The Man in Black
Not to be confused with the DGML member, the Man in Black.

Man in Black — Chris Huth

Keeper's Information

The Man in Black has no name, no history, no identity. He doesn't remember where he came from, who he was, who his family or friends were, or what his job was. It was all taken from him. He wants it back. His bizarre inverted Capras delusion works like this: His target stole his real body and his memories along with it, and shunted him into his current body. He plans to observe them—to learn about himself—and, when he has learned enough, take their place—his place. His delusion isn't helped by his ability to steal appearances. In reality, it works like this: he fixates on a person, who becomes the center of his delusions, and then uses his semi-consciously known tradecraft and espionage skills to learn about them before killing and replacing them, taking their appearance along the way. Then the cycle begins again. This scenario targets one character in particular for the Man in Black to focus on. This works best if you're running a session for a single player, or if you're running it alongside an scenario where one character has little to do.

Since the second contact may target an agent's home life, you can use it to flesh out the background of new agents or throw new mystery into the life of a newly-insane one. This scenario works better if the Agents share a home city, or if there's an urban area which they visit frequently—which means, in a standard airplane-hopping Delta Green game, the city where their family, friends and day jobs reside.

The Man in Black

Whoever or whatever he thinks he is right now, the Man in Black has a few distinctive features and a consistant modus operandi. These features might be the last vestiges of their original identity, or they might be broken fragments of the previous identities he's run through:

  • He wears black shades. These get broken or lost frequently.
  • He smokes.
  • He wears a black suit jacket—the same one. It's worn but mended, slightly faded, and has a small white chemical stain in the upper left shoulder. Forensic analysis shows multiple significant overlapping blood splatters. Whether it fits depends on who he is right now.
  • He absentmindedly tweets and whistles very accurate birdsong. Weird bird sounds outside the target's window might tip them off that they're being stalked.

Other things that might tip off the target to being stalked include:

  • Brief glimpses of the Man in Black on his daily rounds, using very professional tailing procedures.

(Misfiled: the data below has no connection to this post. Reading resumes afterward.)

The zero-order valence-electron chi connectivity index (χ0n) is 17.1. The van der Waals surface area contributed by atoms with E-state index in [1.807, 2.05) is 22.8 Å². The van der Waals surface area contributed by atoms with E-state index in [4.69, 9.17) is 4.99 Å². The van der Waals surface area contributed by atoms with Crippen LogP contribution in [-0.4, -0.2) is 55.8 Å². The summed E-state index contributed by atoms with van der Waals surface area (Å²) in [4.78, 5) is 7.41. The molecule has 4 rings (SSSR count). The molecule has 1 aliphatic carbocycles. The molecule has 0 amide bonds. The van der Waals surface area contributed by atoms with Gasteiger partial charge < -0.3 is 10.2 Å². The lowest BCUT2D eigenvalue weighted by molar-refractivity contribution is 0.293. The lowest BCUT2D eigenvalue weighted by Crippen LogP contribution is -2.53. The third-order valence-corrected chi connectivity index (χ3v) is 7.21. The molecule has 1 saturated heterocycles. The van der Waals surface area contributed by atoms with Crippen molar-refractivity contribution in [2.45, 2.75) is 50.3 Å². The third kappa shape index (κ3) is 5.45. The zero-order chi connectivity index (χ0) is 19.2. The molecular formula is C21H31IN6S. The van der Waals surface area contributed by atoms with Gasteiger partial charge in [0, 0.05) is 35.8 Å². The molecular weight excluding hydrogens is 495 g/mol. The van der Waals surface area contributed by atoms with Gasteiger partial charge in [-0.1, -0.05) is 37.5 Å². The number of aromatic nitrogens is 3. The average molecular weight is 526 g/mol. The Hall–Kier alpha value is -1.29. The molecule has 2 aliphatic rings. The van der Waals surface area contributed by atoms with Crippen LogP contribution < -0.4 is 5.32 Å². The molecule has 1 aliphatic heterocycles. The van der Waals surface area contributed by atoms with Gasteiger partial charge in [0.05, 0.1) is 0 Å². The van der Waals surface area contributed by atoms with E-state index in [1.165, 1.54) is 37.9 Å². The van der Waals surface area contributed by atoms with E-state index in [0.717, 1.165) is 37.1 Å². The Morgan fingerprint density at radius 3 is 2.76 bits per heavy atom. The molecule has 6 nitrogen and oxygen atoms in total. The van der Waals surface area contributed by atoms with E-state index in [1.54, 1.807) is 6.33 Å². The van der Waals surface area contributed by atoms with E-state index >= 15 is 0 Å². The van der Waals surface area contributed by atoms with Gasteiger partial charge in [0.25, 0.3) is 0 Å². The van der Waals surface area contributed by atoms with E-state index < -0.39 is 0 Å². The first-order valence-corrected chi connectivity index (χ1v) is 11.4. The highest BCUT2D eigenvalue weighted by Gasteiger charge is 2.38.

• Any counter-surveillance measures the target routinely takes might make contact—once.
  • Missing personal objects and stolen mail, stolen on brush-passes or by break-ins.
  • Family members or identified coworkers being gently interrogated by the Man in Black in casual encounters about family history or the target's personal habits.
  • Simple, consice and traceless notes: YOU STOLE ME.

Once the Man in Black feels that he has 'reclaimed' enough facts about their past identity, he sets up an ambush. If the target lives with others, he isolates them by luring them into an industrial area, park or abandoned building. If they live alone, he breaks in while they're out and waits. He prefers strangulation by garrote, and eschews firearms, toxins or chemicals. It's up to the Keeper whether he uses Consume Likeness, Body Warping of Gorgoroth, or some other, perhaps unique, way of taking someone's appearance. However it works, the Man in Black requires skin-to-skin contact or fresh DNA before he can do it. Keep in mind which methods require disposing of a body. The Man in Black's DNA target is identical with the body he stole, but the aging markers on the cells are different. Most of them are remarkably newer. The Man in Black's fingerprints and retinal patterns are different, too. Both are not determined genetically, but are distinctly grown by each individual—even a clone wouldn't share the same pattern. This would lead some to assume that, somehow, the Man in Black is a heretofore-unknown twin of the replaced character, or the recipient of impossible surgery.

After the replacement, other evidence of the switch remains:

  • He secretly keeps his dossier of collected information—photos, notes, daily routines, receipts, a reconstructed history—with him until he's confident he's memorized it all.
  • Lack of deep memory. He assumes his amnesia is only temporary, and that it will return slowly now that he's back in his real body. So, he keeps covering his memory holes with his dossier and avoiding unexpected topics.